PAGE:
Astonishing voice. ¡This means Abigaille! ¡And LIVE!
Adelaide Negri is one of the very few Sfogatto sopranos (together with Callas, Gencer, the splendid Marisa Galvany, just to name most of them on last century), who can sing every role from dramatic mezzo to coloratura soprano (as far as we know, ¨Prendi, per me sei libero¨, sang by Negri here in youtube, it´s the most phenomenal vocal portrait showing her huge tessitura almost complet). Negri has alterned for manty years the most different vocal roles, Norma and Lucia, Lady Macbeth and Amina, ecc...
Negri´s operatic career is inusually long, (37 years long until 2009), and started in 1972 with her first public appearences in Buenos Aires.
She made her début at the Met singing "Norma", opposite Domingo and Troyanos, conducting Levine. Followed Il Trovatore with Cossotto, Mauro and Pons (1983), Ernani with Pavarotti, Milnes and Raimondi (1983), Macbeth with Milnes and Quilico (1984). In "The Met on tour" she sang in Boston, and in "The Met in the Parks" (Lucia di Lammermoor) (1983). In Washington D.C. at the Kennedy Center (Un ballo in maschera), in Denver, Colorado (Il Trovatore), in Bridgeport and Standford (Nabucco) , in San Juan de Puerto Rico (La Gioconda), in Palm Beach (La Traviata).
During her insuallly long career, Negri has sang with hundreds of international collegues, including Luciano Pavarotti, Placido Domingo, Jose Carreras, Nicola Martinucci, Franco Bonisolli, Jaime Aragall, Ermanno Mauro, Sherril Milnes, Renato Bruson, Ruggero Raimondi, Matteo Manuguerra, Juan Pons, Fiorenza Cossotto, Tatiana Troyanos, ecc... And alterned roles with Montserrat Caballé (¨Cristobal Colon¨, by Balada), Ghena Dimitrova (Lady Macbeth), Renata Scotto (Norma), ecc...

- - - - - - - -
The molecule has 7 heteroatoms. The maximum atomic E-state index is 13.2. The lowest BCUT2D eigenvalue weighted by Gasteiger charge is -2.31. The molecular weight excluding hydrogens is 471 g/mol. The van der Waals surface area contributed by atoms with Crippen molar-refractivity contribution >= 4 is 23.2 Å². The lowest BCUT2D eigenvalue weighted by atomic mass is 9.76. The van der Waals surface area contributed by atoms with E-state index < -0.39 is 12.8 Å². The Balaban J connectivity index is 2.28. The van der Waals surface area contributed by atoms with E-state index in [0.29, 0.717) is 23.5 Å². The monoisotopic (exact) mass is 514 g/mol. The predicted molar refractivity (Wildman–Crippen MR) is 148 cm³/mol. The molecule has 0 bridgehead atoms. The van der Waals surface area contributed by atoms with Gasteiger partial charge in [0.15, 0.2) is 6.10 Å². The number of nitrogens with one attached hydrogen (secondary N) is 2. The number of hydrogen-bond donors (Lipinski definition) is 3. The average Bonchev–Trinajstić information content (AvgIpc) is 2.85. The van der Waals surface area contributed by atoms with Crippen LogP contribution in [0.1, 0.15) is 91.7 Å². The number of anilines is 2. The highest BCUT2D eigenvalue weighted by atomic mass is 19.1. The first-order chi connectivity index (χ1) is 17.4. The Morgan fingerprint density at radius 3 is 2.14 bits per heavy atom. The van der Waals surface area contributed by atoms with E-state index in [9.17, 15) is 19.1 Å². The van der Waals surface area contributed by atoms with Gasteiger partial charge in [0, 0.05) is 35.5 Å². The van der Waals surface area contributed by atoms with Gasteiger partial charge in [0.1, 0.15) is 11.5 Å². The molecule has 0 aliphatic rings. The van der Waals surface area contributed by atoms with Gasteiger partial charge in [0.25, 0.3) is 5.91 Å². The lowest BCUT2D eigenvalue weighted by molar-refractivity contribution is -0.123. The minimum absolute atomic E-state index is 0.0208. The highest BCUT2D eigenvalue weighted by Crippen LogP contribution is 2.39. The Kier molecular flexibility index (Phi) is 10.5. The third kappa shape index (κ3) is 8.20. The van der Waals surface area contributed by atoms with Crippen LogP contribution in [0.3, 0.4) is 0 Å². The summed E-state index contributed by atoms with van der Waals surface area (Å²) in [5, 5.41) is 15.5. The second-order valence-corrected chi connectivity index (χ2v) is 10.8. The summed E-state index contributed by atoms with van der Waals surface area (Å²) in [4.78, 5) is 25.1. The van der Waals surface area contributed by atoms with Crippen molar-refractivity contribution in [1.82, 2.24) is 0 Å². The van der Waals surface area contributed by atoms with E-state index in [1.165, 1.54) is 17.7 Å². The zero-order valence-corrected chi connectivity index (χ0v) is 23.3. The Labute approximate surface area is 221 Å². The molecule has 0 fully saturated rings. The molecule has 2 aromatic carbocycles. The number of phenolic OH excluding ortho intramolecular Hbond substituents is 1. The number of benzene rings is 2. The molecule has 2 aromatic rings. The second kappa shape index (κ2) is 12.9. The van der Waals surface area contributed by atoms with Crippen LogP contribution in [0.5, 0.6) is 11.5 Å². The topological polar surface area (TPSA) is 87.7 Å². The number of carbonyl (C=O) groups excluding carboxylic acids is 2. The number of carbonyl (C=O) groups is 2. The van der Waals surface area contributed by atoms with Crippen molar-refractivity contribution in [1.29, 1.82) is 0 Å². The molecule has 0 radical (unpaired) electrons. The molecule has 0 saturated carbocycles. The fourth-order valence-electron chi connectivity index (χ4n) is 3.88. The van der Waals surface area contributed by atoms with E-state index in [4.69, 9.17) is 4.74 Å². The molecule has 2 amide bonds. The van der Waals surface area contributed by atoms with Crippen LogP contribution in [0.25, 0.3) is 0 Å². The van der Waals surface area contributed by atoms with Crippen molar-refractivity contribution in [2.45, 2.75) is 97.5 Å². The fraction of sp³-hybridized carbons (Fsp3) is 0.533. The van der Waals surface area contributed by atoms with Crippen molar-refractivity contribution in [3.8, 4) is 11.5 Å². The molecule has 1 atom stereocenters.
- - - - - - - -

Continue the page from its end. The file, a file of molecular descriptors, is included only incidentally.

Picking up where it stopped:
Her European debut took place at the Staadtheater Klagenfurt (Austria) singing Lucia (1977/78), "Norma" 1978) "Il tabarro" (1978) and "Maria Stuarda" (1980). Followed by engagements with Staattheater Wien (Lucia), Hamburgishes Oper (Lucia, Il Trovatore) OperBonn ("Norma" "Medea", "Armida") Stuttgart Oper ("La Traviata"), Bruknerhalle Linz (Guglielmo Tell), Frankfurt Alte Oper (Maria Stuarda).
She sang in Italy: Bergamo, Verona, Torino, Genova, Macerata, Trieste, Cagliari, Catania, Jesi, Padova, Parma: Modena, Piacenza, Reggio Emilia, Ravenna, Ferrara, Rovigo, Treviso, ecc...
In France: Radio France, Grand Teatre Tours, Rouen.
In Switzerland: Operntheatre Bern, Winthertur Staattheater (Königin der Nacht)
In Hungary: Erkel Theatre, Budapest, Szeged Festival.
In Spain: Barcelona, Madrid (Macbeth), Bilbao, Mahon, Palma de Mallorca, La Coruña, Santiago de Compostela, Huelva, Almería, Las Palmas de Gran Canaria.
In Belgium: Liége. In Portugal: Lisbon (Macbeth, Il Trovatore).
In South Africa: Johannesburg, Pretoria and Durban.
In Japan: Tokyo. In South Korea: Seoul.
The first Sfogatto Sopranos were contraltos who developed a high soprano register not losing her low notes No doubts about it, Giuditta Pasta was the most famous one as the great Bellini composed for her Norma and Sonnabula, for example. Difficult now to believe, but Amina and Norma were written for the very same voice.
These phenomenal voices are difficult to manage and their sounds aren´t neither angelical nor ¨beautiful¨ (Callas, the most famous example), but they are rare treasures and true spectacles.
These superior artists not always lasted too much: Callas only 16 years (from 1949 to 1965), but had her best time only for 8 years (until 1957), Gencer sang for almost 20 years, Galvany had a long career and Negri has again the absolute record as, until today, thanks to her phenomenal vocal technique (her husband, Bernardo Toscanos is her master and coach), her career is almost 40 years long and takes more than 70 roles..
Some of these sfogato sopranos were related to the others: Negri, for example, was highly praised by Callas´s husband, who in public said ¨she reminds me a lot to my beloved Maria. I wish her Maria´s career but not her life¨; Gencer attended Negri´s performances saying ¨she reminds me to myself on my early years´, and Negri and Galvani admired mutually.
We talk about phenomenal instruments which are very difficult to master as they are able to change colour, tessitura and volume for almost every role, being for these reasons able to sing almost any operatic role.